The honorables in Jones Street’s upper chamber have passed a bill allowing for background checks on prospective public school teachers. The Asheville drivebys are apparently taking credit for it.
Some in conservative circles are celebrating the bill as the legislators forcing the issue on the state Board of Education and the Department of Public Instruction — after years and years of those two agencies neglecting the issue and subjecting the state to embarrassing publicity.
But, after consulting with a number of insider friends on Jones Street, it appears the legislation doesn’t provide the ironclad protections for the kids it was said to provide. Let’s consult page three of the bill, lines 20-24:
[…] (e) All the information received by the State Board of Education through the checking of the criminal history in accordance with this section is privileged information and is not a public record but is for the exclusive and confidential use of the State Board of Education. The State Board of Education may destroy the information after it is used for the purposes authorized by this section after one calendar year.[…]
Soooo — the only people who get to see the findings are the state board. And the findings themselves can be destroyed after ONE CALENDAR YEAR. So, what’s changed? We can’t see the paperwork. So, we have to take the government’s word a background check was done. And that nothing serious was found.
I’m a big fan of the whole privacy thing. The less the government knows about me and my business — the better. But I believe that — if you accept salary and benefits from the taxpayers — you forfeit some privacy. We’ve got a right to know what we’re paying for. Especially when it has access to our kids.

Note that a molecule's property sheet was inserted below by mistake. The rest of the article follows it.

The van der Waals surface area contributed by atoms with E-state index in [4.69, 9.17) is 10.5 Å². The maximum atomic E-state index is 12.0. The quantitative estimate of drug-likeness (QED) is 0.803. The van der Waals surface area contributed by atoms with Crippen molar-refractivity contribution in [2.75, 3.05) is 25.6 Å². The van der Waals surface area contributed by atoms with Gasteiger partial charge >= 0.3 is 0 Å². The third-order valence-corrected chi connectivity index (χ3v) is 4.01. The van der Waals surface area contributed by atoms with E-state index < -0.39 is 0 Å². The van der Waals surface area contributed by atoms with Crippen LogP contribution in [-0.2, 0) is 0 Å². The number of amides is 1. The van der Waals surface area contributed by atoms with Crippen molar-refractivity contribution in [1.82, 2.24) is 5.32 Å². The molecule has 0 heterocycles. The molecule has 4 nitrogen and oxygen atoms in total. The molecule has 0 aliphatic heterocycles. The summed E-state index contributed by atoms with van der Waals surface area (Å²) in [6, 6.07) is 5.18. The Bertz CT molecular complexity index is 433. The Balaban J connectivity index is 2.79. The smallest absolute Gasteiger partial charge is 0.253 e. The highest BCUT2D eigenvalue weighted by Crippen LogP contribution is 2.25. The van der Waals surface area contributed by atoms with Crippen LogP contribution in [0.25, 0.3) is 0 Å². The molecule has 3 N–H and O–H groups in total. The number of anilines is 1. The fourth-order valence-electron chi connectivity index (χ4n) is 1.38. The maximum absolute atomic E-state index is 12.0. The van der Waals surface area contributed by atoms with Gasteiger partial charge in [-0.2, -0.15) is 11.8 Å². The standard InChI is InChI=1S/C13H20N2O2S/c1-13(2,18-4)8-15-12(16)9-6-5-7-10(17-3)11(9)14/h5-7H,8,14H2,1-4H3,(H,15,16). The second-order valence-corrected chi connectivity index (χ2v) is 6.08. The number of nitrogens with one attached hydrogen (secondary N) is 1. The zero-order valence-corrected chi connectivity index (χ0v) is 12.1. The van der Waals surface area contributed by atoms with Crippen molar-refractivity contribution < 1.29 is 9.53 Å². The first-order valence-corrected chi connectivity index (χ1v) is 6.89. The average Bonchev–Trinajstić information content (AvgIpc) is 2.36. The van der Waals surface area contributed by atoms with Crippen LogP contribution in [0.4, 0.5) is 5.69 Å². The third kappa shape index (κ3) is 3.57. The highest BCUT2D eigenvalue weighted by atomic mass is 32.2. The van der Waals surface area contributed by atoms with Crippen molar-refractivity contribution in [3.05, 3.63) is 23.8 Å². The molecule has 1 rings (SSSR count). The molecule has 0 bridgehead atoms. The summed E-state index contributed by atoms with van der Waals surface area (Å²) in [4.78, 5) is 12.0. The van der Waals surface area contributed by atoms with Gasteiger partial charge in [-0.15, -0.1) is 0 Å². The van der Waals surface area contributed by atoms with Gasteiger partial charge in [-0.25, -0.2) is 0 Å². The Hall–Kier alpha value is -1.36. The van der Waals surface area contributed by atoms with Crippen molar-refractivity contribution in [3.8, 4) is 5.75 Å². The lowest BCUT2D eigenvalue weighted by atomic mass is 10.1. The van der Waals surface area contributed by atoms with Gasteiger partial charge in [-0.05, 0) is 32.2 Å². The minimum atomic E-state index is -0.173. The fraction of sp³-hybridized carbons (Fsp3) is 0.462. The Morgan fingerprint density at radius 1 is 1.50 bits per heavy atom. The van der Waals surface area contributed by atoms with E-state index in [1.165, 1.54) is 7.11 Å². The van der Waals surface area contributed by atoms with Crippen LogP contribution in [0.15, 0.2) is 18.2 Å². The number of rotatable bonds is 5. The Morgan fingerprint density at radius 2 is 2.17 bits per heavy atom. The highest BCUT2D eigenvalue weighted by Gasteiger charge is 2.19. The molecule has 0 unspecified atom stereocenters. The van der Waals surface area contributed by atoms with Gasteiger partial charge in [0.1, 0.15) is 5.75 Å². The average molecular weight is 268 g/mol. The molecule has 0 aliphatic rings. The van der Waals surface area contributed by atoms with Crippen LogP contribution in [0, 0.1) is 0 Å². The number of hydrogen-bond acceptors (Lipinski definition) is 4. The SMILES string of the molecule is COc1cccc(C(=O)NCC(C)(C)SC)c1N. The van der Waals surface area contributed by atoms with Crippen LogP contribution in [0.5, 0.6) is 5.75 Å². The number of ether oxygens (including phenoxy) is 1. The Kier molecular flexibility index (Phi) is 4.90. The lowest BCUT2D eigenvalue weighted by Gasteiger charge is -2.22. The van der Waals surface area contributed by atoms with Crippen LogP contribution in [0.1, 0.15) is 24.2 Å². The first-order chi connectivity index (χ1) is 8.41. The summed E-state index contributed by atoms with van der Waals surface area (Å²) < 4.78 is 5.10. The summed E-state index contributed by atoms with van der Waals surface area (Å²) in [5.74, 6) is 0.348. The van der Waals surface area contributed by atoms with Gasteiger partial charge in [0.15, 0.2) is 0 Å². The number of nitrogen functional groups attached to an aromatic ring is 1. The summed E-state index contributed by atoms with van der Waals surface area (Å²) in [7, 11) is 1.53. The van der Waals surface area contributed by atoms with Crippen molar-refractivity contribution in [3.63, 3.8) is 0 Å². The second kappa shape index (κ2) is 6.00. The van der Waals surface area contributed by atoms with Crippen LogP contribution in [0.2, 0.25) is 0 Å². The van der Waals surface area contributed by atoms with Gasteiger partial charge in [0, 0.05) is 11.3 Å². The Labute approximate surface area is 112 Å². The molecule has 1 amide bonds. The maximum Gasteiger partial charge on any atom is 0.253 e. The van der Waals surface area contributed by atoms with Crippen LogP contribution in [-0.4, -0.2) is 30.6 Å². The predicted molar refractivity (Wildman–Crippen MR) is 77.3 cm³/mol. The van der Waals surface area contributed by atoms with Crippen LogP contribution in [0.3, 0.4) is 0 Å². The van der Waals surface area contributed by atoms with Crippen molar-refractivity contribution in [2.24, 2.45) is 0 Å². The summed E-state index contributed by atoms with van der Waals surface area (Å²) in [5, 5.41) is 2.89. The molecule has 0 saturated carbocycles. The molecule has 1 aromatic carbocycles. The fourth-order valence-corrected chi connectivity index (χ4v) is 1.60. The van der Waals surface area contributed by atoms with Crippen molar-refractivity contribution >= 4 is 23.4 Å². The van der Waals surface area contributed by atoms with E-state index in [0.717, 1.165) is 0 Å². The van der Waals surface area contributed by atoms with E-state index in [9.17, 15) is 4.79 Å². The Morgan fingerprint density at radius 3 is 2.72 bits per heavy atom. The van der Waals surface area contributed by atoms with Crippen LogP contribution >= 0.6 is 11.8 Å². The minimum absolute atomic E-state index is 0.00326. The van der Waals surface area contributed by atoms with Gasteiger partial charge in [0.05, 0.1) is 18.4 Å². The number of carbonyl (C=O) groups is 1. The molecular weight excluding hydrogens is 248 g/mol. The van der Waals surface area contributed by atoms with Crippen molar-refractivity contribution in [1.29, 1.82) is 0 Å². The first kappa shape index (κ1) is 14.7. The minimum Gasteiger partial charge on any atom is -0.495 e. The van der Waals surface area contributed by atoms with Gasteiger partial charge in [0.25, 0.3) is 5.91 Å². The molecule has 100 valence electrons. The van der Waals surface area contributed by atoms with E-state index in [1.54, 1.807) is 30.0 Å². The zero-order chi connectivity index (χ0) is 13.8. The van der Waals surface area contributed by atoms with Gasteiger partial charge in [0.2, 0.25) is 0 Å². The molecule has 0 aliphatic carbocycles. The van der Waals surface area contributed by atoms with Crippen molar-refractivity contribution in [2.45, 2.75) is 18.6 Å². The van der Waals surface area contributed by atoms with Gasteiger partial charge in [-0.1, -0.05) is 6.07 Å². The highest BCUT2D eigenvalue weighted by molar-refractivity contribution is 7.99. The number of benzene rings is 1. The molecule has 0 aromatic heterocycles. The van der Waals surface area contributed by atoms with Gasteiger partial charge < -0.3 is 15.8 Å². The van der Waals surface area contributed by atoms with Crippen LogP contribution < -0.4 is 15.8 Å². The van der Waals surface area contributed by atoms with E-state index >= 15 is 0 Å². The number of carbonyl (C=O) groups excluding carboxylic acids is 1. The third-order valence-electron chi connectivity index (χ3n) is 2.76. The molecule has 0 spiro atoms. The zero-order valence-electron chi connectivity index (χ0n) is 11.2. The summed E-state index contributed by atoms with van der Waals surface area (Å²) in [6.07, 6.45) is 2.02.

Keeping things hush-hush like this also creates and preserves wink-and-a-nod employment practices regarding the hiring of politically-connected candidates who may not have such a stellar and pure background.
(Imagine if we could run background checks on our politicians and the folks who help them run the government.)
FBI and SBI reports are another matter entirely. Those contain interviews where people make all kinds of claims. Some substantial, some not so. Those are important to keep confidential. Anybody can say ANYTHING in those documents. The claims haven’t been investigated. It may not be true. It may not hold up in court. But if it hits the driveby media or the Internet, people will run with all day as gospel fact. But this bill is only talking about checking databases of court records. Not interviewing neighbors and former boyfriends or girlfriends.
You have a lot of liberals in Congress AND the legislature who are trying to put the kibosh on quizzing potential employees in the public and private sector about criminal backgrounds. Why? The sad truth NO ONE wants to talk about™ is that screening out folks convicted of crimes will exclude a lot of members of the protected classes of people the lefties depend on for their political success.
The standard in employment law right now is to ask about convictions, and not arrests or charges. A lot of people get arrested and / or charged, but the charges get dismissed.
I talked with a friend who is a county prosecutor here in North Carolina. He said his office has backed off of the idea of barring people with criminal convictions from serving on juries. It’s getting harder, he said, to find enough people with clean criminal records.
People harp on the alleged necessity of background checks in gun sales. The problem? Most of the people who instigate these horrible mass shootings we hear about in the media had no prior serious convictions A background check would have done no good.
This bill creates great headlines in an election year. But, in the end, it doesn’t accomplish a whole lot.